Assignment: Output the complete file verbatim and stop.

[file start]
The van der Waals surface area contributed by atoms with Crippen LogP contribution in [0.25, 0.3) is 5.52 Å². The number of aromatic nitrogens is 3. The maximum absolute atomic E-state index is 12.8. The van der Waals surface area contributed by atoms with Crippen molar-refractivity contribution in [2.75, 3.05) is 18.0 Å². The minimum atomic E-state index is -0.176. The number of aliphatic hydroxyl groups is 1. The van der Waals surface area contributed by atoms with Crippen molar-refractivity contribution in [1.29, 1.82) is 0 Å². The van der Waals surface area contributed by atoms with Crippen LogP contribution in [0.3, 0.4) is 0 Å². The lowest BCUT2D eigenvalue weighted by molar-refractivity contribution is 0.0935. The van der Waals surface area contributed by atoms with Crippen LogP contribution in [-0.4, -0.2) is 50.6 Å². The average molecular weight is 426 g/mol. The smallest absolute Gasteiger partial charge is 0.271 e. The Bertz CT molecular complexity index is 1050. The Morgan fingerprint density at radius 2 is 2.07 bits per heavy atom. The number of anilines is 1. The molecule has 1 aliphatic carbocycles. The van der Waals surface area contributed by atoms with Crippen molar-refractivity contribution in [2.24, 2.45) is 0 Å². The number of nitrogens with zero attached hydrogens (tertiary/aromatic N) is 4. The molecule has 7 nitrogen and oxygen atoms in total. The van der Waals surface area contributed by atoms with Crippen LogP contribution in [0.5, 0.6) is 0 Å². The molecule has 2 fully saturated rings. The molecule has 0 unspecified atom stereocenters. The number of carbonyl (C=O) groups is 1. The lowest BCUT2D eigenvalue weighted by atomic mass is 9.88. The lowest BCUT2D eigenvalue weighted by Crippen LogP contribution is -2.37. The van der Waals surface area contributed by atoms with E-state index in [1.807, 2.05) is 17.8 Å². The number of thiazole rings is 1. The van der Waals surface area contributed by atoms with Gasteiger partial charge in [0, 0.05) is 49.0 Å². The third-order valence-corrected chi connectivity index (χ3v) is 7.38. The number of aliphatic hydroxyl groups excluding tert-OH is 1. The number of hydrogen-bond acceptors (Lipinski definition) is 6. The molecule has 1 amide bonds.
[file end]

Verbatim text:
The van der Waals surface area contributed by atoms with Crippen LogP contribution in [0.25, 0.3) is 5.52 Å². The number of aromatic nitrogens is 3. The maximum absolute atomic E-state index is 12.8. The van der Waals surface area contributed by atoms with Crippen molar-refractivity contribution in [2.75, 3.05) is 18.0 Å². The minimum atomic E-state index is -0.176. The number of aliphatic hydroxyl groups is 1. The van der Waals surface area contributed by atoms with Crippen molar-refractivity contribution in [1.29, 1.82) is 0 Å². The van der Waals surface area contributed by atoms with Crippen LogP contribution in [0.3, 0.4) is 0 Å². The lowest BCUT2D eigenvalue weighted by molar-refractivity contribution is 0.0935. The van der Waals surface area contributed by atoms with Crippen LogP contribution in [-0.4, -0.2) is 50.6 Å². The average molecular weight is 426 g/mol. The smallest absolute Gasteiger partial charge is 0.271 e. The Bertz CT molecular complexity index is 1050. The Morgan fingerprint density at radius 2 is 2.07 bits per heavy atom. The number of anilines is 1. The molecule has 1 aliphatic carbocycles. The van der Waals surface area contributed by atoms with Crippen molar-refractivity contribution in [2.24, 2.45) is 0 Å². The number of nitrogens with zero attached hydrogens (tertiary/aromatic N) is 4. The molecule has 7 nitrogen and oxygen atoms in total. The van der Waals surface area contributed by atoms with Crippen LogP contribution in [0.5, 0.6) is 0 Å². The molecule has 2 fully saturated rings. The molecule has 0 unspecified atom stereocenters. The number of carbonyl (C=O) groups is 1. The lowest BCUT2D eigenvalue weighted by atomic mass is 9.88. The lowest BCUT2D eigenvalue weighted by Crippen LogP contribution is -2.37. The van der Waals surface area contributed by atoms with E-state index in [1.807, 2.05) is 17.8 Å². The number of thiazole rings is 1. The van der Waals surface area contributed by atoms with Gasteiger partial charge in [0, 0.05) is 49.0 Å². The third-order valence-corrected chi connectivity index (χ3v) is 7.38. The number of aliphatic hydroxyl groups excluding tert-OH is 1. The number of hydrogen-bond acceptors (Lipinski definition) is 6. The molecule has 1 amide bonds.